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Director Finance Transformation Assurance
Companies are currently faced with economic uncertainty, cyber threats and gaps in their supply chains, as well as rapidly changing regulatory requirements. In this complex risk landscape, effective ICSs help companies to mitigate their risks and ensure the compliance of processes. At the same time, it can create value and help to lead the company into the future in an agile fashion. ERP implementation projects can play an important role in building an efficient control system, since they provide good opportunities to revise, simplify and digitise existing business processes.
Implementing a new ERP system – or migrating to a more powerful version, such as SAP S/4HANA – involves certain risks. Since some processes change as a result of the new system, the existing ICS will inevitably have gaps. New functionalities may make existing controls ineffective – until new and effective controls are defined and implemented. Most of the time, the implementation of a new ERP system introduces more applications (such as an accounts payable workflow) or creates dependencies on third parties, which adds to the complexity. Likewise, the data migration has to be tested and validated and access to data adapted and secured. It must also be ensured that new or updated business processes meet all of the governance, risk and compliance (GRC) requirements.
A transformation project should therefore be used as an opportunity to comprehensively identify and assess any new operational and financial risks and to build an intelligent ICS. This is particularly true for Finance functions, where quality assurance of processes and data as well as reporting is especially important. Financial reporting regulations require companies to have internal controls in place to prevent material misstatements and fraud and to protect sensitive financial information. In this context, implementing an ERP system such as SAP S/4HANA or Microsoft Dynamics provides the opportunity not only to improve and streamline existing processes but also to digitise internal controls, e.g. through the use of automated controls.
For example, fraud can be prevented by using role-based security functions to prevent unauthorised access to financial data. If required, application controls can help to prevent fraud through a system-enforced, four eyes check and ensure that any changes to critical master data are recorded, reviewed and approved promptly and correctly. Another major advantage of automated application controls is that they minimise the risk of errors because they are preventive. For example, if an employee tries to book a supplier invoice that does not comply with the company’s specifications, the controls will automatically block payment of the invoice. This prevents costly corrective measures and increases the efficiency of the control processes.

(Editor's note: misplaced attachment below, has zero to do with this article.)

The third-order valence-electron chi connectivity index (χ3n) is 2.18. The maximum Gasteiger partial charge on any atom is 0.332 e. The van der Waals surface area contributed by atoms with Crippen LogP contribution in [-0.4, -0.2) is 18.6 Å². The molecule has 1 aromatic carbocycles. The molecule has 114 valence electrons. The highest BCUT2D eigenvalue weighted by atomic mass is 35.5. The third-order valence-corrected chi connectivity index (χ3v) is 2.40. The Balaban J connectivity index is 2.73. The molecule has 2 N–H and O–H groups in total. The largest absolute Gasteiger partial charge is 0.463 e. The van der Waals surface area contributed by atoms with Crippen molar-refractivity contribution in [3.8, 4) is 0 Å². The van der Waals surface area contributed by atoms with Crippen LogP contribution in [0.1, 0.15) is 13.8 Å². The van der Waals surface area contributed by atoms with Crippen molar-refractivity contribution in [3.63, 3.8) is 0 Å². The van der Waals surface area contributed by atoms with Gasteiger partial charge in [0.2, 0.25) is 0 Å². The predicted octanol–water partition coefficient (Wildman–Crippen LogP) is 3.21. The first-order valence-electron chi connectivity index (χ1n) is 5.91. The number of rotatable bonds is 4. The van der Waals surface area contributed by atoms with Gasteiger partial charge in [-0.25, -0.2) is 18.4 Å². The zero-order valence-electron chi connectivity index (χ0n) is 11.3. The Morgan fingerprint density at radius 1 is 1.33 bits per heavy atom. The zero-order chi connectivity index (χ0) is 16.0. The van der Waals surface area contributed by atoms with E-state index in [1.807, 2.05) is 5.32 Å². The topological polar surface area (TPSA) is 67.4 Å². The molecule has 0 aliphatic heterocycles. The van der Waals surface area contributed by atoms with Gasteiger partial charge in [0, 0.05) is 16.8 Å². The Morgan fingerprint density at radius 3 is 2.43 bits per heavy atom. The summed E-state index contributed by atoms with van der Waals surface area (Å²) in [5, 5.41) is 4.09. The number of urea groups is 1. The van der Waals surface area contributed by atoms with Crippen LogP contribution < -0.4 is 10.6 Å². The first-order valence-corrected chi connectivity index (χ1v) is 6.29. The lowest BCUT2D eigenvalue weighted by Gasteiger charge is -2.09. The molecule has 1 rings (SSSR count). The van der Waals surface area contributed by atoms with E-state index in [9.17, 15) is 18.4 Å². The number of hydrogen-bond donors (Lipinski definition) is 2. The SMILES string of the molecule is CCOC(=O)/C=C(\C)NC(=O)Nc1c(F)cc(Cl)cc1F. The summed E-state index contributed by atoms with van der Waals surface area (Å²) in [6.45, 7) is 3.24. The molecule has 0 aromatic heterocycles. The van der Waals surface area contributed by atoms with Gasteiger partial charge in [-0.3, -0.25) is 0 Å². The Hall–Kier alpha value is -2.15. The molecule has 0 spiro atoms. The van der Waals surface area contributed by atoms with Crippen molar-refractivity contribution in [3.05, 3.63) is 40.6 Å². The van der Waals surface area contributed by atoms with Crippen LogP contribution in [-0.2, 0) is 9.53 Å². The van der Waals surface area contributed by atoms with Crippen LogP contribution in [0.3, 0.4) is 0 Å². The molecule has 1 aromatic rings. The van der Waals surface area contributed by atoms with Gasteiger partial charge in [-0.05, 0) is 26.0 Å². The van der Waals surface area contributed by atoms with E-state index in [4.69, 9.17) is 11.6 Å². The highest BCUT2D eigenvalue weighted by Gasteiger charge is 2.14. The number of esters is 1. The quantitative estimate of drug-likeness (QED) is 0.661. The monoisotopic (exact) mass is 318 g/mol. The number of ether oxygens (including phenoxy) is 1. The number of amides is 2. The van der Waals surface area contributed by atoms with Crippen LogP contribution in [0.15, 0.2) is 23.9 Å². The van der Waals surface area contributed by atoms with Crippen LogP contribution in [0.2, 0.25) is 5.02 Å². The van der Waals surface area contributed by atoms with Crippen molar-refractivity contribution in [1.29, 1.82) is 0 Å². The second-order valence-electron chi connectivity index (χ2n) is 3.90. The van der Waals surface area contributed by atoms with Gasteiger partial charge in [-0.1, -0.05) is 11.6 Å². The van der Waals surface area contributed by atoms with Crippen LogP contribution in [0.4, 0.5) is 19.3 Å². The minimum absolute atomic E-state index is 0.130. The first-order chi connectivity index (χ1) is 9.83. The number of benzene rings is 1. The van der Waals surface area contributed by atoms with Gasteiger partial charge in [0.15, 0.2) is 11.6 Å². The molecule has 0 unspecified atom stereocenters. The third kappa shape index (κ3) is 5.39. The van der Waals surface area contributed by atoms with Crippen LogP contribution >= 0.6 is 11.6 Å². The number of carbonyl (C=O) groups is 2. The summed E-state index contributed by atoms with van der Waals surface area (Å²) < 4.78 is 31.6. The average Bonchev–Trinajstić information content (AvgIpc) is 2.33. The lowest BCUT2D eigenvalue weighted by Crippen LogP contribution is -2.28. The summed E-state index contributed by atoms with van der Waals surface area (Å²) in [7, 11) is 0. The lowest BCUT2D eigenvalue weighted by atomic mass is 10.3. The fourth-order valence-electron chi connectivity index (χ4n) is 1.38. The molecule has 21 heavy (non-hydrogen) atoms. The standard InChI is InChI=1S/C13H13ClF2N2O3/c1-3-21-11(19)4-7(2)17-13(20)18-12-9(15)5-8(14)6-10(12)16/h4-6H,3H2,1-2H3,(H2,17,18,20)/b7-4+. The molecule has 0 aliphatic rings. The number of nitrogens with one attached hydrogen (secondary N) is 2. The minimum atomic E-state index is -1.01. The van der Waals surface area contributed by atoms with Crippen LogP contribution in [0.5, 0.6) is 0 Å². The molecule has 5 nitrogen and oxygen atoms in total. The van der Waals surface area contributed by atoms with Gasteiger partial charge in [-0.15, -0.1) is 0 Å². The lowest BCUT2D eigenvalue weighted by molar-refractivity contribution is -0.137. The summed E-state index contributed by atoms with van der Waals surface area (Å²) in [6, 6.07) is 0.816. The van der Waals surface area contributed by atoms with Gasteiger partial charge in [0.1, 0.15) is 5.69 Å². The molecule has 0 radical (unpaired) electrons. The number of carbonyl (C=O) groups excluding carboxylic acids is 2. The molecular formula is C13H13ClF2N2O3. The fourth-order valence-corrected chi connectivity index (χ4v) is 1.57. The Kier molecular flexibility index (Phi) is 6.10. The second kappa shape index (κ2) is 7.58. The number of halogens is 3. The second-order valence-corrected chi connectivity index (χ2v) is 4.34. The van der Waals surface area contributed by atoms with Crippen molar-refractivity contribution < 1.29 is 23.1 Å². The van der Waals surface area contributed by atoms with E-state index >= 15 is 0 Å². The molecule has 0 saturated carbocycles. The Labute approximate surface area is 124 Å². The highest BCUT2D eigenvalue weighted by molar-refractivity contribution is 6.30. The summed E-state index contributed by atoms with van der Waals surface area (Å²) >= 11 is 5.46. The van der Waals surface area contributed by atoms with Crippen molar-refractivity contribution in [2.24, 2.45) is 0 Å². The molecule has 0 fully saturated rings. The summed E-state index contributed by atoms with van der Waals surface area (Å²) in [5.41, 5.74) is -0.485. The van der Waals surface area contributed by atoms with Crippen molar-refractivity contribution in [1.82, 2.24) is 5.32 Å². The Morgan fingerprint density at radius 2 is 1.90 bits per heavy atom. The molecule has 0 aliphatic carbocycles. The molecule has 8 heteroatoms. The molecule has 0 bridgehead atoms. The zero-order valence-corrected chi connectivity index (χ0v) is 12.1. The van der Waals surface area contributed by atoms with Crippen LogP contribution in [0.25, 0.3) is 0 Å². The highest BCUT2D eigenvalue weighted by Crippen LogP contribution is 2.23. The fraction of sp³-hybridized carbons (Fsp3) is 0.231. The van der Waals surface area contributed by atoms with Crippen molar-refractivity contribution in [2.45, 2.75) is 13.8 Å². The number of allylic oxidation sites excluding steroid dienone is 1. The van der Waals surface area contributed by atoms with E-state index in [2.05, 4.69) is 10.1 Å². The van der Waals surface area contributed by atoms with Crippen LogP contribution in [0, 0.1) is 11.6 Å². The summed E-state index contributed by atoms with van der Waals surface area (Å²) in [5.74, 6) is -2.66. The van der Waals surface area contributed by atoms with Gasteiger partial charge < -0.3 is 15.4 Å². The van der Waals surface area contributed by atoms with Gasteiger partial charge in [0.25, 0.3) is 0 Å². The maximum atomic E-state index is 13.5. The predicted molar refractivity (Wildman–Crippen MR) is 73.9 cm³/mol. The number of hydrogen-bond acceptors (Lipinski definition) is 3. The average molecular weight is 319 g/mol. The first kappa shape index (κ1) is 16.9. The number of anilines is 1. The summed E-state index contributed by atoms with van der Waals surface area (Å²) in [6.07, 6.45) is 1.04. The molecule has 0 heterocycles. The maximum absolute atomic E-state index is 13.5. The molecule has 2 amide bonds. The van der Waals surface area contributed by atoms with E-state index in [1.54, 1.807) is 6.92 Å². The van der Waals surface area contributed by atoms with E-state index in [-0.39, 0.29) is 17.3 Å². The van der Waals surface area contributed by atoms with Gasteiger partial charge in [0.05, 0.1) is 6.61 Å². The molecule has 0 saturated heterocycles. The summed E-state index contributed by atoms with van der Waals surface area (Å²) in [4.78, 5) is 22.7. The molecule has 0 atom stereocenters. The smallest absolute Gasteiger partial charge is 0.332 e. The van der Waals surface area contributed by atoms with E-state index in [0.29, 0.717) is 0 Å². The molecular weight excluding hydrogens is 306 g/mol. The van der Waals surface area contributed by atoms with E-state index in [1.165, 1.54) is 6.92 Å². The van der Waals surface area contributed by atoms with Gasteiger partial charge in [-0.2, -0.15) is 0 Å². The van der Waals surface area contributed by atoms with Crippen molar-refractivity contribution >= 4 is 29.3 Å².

Switching to a new ERP system – where new versions are released on a regular basis – means that business processes are less static and the stability of the internal control system is no longer ensured over extended periods. More and more companies are therefore turning to GRC solutions to automatically monitor and improve their system and process compliance. GRC systems provide automated mechanisms that continuously audit compliance with guidelines, processes and internal controls.
This enables the rapid identification of potential risks and weaknesses in the ICS, which can then be remedied. In this way, GRC systems can help companies to establish robust and effective ICSs, minimise compliance breaches and reduce risks.
If updating and automating the ICS is taken into account at an early stage in the transformation project, the ICS can be adapted to the processes and fulfil all of the regulatory and security-specific requirements. At the same time, potentially high costs are avoided, since it is very costly to introduce controls after the rollout of the ERP. It will be easier to manage the control system, and the management and external stakeholders can rely on the data from their ERP system and on the accuracy of the reporting right from the start. Modern ICSs also help organisations to get a better understanding of their financial processes and risks.
If a company aims to get the maximum possible benefit from implementing a new ERP system, it should therefore consider right from the start aspects such as compliance, security and controls in the transformation strategy as well as in the implementation. This includes performing a thorough risk analysis across all of its processes to identify any potential weak points in the system. Further, the use of existing standard functionalities of the ERP system or data can help automate the ICS and thereby meet the compliance and security requirements.
We recommend considering these factors as early as the planning phase, and then to monitor and adjust them continuously throughout the implementation phase. This will ensure that the – usually significant – investments in these projects create sustainable value for the company.
Leader ERP & Business Process Excellence, PwC Switzerland
Tel: +41 58 792 82 27